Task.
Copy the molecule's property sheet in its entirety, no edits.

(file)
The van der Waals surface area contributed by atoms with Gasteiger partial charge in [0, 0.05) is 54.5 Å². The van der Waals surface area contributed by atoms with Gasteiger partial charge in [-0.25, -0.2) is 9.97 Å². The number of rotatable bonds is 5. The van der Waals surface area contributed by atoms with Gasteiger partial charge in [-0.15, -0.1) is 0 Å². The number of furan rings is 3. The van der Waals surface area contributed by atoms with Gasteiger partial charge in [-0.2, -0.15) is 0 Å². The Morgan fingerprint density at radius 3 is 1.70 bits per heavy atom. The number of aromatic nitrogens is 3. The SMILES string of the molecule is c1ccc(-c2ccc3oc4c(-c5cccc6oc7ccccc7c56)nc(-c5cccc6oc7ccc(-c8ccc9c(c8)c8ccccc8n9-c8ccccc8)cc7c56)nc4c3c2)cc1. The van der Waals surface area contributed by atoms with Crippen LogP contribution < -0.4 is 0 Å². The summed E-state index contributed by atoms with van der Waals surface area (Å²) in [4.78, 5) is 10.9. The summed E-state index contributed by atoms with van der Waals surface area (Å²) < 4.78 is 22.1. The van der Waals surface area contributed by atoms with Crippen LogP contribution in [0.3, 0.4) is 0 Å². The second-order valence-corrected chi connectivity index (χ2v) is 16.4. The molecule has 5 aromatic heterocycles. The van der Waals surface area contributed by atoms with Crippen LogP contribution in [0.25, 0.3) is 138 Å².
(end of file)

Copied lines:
The van der Waals surface area contributed by atoms with Gasteiger partial charge in [0, 0.05) is 54.5 Å². The van der Waals surface area contributed by atoms with Gasteiger partial charge in [-0.25, -0.2) is 9.97 Å². The number of rotatable bonds is 5. The van der Waals surface area contributed by atoms with Gasteiger partial charge in [-0.15, -0.1) is 0 Å². The number of furan rings is 3. The van der Waals surface area contributed by atoms with Gasteiger partial charge in [-0.2, -0.15) is 0 Å². The Morgan fingerprint density at radius 3 is 1.70 bits per heavy atom. The number of aromatic nitrogens is 3. The SMILES string of the molecule is c1ccc(-c2ccc3oc4c(-c5cccc6oc7ccccc7c56)nc(-c5cccc6oc7ccc(-c8ccc9c(c8)c8ccccc8n9-c8ccccc8)cc7c56)nc4c3c2)cc1. The van der Waals surface area contributed by atoms with Crippen LogP contribution < -0.4 is 0 Å². The summed E-state index contributed by atoms with van der Waals surface area (Å²) in [4.78, 5) is 10.9. The summed E-state index contributed by atoms with van der Waals surface area (Å²) < 4.78 is 22.1. The van der Waals surface area contributed by atoms with Crippen LogP contribution in [0.3, 0.4) is 0 Å². The second-order valence-corrected chi connectivity index (χ2v) is 16.4. The molecule has 5 aromatic heterocycles. The van der Waals surface area contributed by atoms with Crippen LogP contribution in [0.25, 0.3) is 138 Å².